Just how effective are plastic barriers in preventing virus spread?

·3 min read
Plastic barriers have become a part of everyday life, from classrooms to banks to grocery stores.  (Sarah MacMillan/CBC - image credit)
Plastic barriers have become a part of everyday life, from classrooms to banks to grocery stores. (Sarah MacMillan/CBC - image credit)

It's become common place these days to interact with people while a layer of plastic sits between you.

From classrooms to workplaces, clear plastic barriers have been erected, in theory, to prevent transmission of respiratory viruses.

But how effective are they in reducing the spread of COVID-19?

A physician and researcher from Cleveland Ohio is studying just that. He says depending on the setting and type of barrier, they can be beneficial.

Dr. Curtis Donskey is a physician and hospital epidemiologist at the Louis Stokes Cleveland VA Medical Center. His recent paper published in the Cambridge University Press, reports the findings of simulations he conducted using physical barriers and an aerosolized benign virus.

"The current consensus seems to be that putting up plexiglass between every student in a classroom is not likely to be very beneficial," he said on the Calgary Eyeopener.

"But plexiglass, if you are working in a store where you're seeing hundreds of customers coming through every day or in an emergency department, where you know sick people are coming through and you are behind a plexiglass barrier, it may provide some protection for you in that setting."

Submitted by Curtis Donskey
Submitted by Curtis Donskey

Testing barriers

In order to put the barriers to a mock test, Donskey and his team simulated spread by spraying a live, but benign, version of a virus at a mannequin across a room.

They tested different types of barriers for effectiveness by recording, "whether the live virus ended up contaminating a mannequin or the tabletop where the mannequin was sitting."

"We actually saw a pretty good reduction in contamination."

Of note, when they tested barriers that had openings, like ones you might see at a convenience store — used to pass cash through for instance — they didn't work as well.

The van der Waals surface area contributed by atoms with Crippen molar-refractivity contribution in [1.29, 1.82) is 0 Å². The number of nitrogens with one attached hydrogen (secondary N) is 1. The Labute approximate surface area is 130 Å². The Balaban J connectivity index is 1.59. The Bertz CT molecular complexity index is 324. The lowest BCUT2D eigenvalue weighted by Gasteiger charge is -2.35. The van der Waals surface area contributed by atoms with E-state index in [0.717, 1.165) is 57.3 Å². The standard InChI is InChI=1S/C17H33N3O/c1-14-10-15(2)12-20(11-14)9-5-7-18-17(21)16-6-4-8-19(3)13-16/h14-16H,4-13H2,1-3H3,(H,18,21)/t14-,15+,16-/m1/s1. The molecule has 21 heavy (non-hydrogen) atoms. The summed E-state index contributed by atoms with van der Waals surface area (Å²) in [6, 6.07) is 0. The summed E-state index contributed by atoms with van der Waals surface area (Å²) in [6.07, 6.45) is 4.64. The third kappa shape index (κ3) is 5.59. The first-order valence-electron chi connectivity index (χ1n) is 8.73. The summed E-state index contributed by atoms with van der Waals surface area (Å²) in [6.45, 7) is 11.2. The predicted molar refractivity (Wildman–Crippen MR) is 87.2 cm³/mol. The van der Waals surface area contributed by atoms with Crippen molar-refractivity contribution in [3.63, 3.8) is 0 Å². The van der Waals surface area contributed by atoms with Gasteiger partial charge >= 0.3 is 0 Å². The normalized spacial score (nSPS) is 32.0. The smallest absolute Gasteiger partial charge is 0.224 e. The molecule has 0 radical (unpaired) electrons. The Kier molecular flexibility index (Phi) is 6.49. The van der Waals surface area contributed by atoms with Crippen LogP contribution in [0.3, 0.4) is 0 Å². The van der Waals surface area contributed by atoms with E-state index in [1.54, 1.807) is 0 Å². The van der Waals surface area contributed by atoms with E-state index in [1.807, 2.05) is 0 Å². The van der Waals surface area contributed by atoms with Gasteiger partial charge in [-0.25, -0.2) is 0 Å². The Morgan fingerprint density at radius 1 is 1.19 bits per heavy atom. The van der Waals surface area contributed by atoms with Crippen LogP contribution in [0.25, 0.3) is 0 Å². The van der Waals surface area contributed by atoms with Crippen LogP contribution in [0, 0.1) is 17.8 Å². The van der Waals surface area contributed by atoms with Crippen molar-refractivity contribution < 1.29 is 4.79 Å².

"When we used that type of barrier in our experimental setup, it was as though there was no barrier there at all…the virus moved in the air current right through the opening and contaminated the mannequin," he said.

He says that the larger a barrier is and if it is sealed leads to "a pretty good reduction in contamination."

Not a 'bullet proof shield'

Although barriers can be useful in preventing spread, they shouldn't be taken as a "bullet proof shield" given what we now know about how COVID-19 spreads, said Dr. Raj Bhardwaj, a physician and clinical associate professor at the University of Calgary.

He says that larger droplets, ejected when someone is speaking for example, can stay on surfaces and infect people but airborne transmission of the virus is still a threat.

"Those plastic barriers…might disrupt the normal airflow in a room. They might create dead zones where air becomes stagnant and those airborne viral particles can build up over time," he said.

Bhardwaj says barriers can create sometimes a "false sense of security" but they are a useful tool and that other measures like distancing, the amount of virus in a community, air circulation and proper masking need to be considered.

He adds that "[the] Delta [variant] has evolved to be more efficiently transmissible through the air."

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